Scripture Focus: Genesis 21.2-24
22 At that time Abimelek and Phicol the commander of his forces said to Abraham, “God is with you in everything you do. 23 Now swear to me here before God that you will not deal falsely with me or my children or my descendants. Show to me and the country where you now reside as a foreigner the same kindness I have shown to you.”
24 Abraham said, “I swear it.”
25 Jesus called them together and said, “You know that the rulers of the Gentiles lord it over them, and their high officials exercise authority over them. 26 Not so with you. Instead, whoever wants to become great among you must be your servant, 27 and whoever wants to be first must be your slave—28 just as the Son of Man did not come to be served, but to serve, and to give his life as a ransom for many.”
Reflection: Abimelek, Caesar, and Jesus
By John Tillman
Abimelek was a pagan king with his own gods and sinful practices. His descendants would be Israel’s enemies. Yet, he is one of a very short list of people to whom God spoke directly in a dream. (Genesis 20.1-6) Abraham, by God’s command, prayed for Abimelek, blessed him, and lived under Abimelek’s rule, making a treaty with him.
Rulers are established by God, (Romans 13.1-10) but establishing does not mean endorsing. Far from it. Rulers, good or evil, are used by God for good purposes, but every ruler will be held accountable by God.
As the “watchman on the wall” is responsible for the lives of those he serves, (Ezekiel 33.1-9) leaders will be held to account for evil, injustice, and violence under their rule. Whether evil is done at their command, committed by their followers, occurs through negligence, or merely remains unpunished, God will judge rulers.
Jesus’ assessment of Roman leadership is true of our leaders today. Indeed, most democracies around the world looked with rose-colored, Western-centric glasses, to the Romans and Greeks for inspiration in founding modern governments. They saw the ideals but not the dirty business and corruption that Jesus knew up close.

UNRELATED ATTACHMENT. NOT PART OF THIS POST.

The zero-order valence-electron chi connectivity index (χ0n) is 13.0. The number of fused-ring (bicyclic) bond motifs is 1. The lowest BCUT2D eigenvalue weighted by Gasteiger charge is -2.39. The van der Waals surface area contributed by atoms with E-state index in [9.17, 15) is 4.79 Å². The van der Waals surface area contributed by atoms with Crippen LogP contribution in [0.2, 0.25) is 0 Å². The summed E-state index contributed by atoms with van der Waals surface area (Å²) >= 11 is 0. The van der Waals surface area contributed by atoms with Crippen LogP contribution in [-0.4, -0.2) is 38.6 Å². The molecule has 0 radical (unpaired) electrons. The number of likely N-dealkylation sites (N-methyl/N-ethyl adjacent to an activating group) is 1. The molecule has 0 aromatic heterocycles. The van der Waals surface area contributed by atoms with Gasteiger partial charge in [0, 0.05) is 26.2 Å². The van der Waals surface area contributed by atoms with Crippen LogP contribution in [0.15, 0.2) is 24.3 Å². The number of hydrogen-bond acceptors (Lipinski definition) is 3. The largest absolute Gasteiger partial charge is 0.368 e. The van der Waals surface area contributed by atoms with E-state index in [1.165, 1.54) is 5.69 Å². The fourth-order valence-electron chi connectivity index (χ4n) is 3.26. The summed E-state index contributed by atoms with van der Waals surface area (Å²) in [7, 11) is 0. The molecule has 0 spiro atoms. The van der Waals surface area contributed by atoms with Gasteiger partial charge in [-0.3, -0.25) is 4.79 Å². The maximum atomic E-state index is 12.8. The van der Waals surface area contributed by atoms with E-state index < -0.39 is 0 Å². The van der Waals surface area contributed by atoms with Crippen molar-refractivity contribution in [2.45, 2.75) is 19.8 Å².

The disciples and the crowds that followed Jesus constantly thought Jesus would take over the government. Even right up to the moment of the ascension, they thought, “Now. He’s going to tell us to fight for him now.” (Acts 1.6-9) They were wrong.
Believers today who feel a religious compunction to political violence are serving an idolatrous, man-made religion, not Jesus.
They are not following the same Jesus who left his disciples politically powerless. They are not following the same Jesus who commanded his followers to wait for spiritual power instead of grasping political power. They are not following the same Jesus who commanded his friends to put down their swords and take up their crosses.
God’s people have lived peaceably under governments of all different kinds. God’s people have been faithful under rulers with vastly differing degrees of personal morality, honor, and respect for God.
No matter the morality or immorality of our leaders, Christians are responsible to be servants of a different kingdom and to exercise power in the opposite way the world does.
It is in serving that we will lead.
It is in suffering that we will conquer.
It is in dying that we will live.
From John: Writing this two days away from the inauguration of Joe Biden, tensions are high. Suspicions of violence are in the air. Personal friends and former ministry partners may be among those sympathizing with violence against the United States government. It has been a week of personal mourning and lament. We pray today that all believers would be citizens of peace, submitted to their governments in humility and grace. Only in the proclamation of the gospel do we have leave to obey God rather than men. In all other things, we submit.
Photo Credit: Tyler Merbler from USA, CC BY 2.0, via Wikimedia Commons
Divine Hours Prayer: A Reading
Jesus said to us: “In truth I tell you, anyone who does not welcome the kingdom of God like a little child will never enter it.” — Luke 18.17
– Divine Hours prayers from The Divine Hours: Prayers for Autumn and Wintertime by Phyllis Tickle
Genesis 21 (Listen – 3:59)
Matthew 20 (Listen – 4:22)
Read more about Misleading the Least
Woe to leaders who mislead…cause others to stumble…manipulate…foment sin…lie and deceive…
Read more about Responding to Political Violence
It seems more and more Christians are willing to whitewash politically motivated violence as necessary self-defense.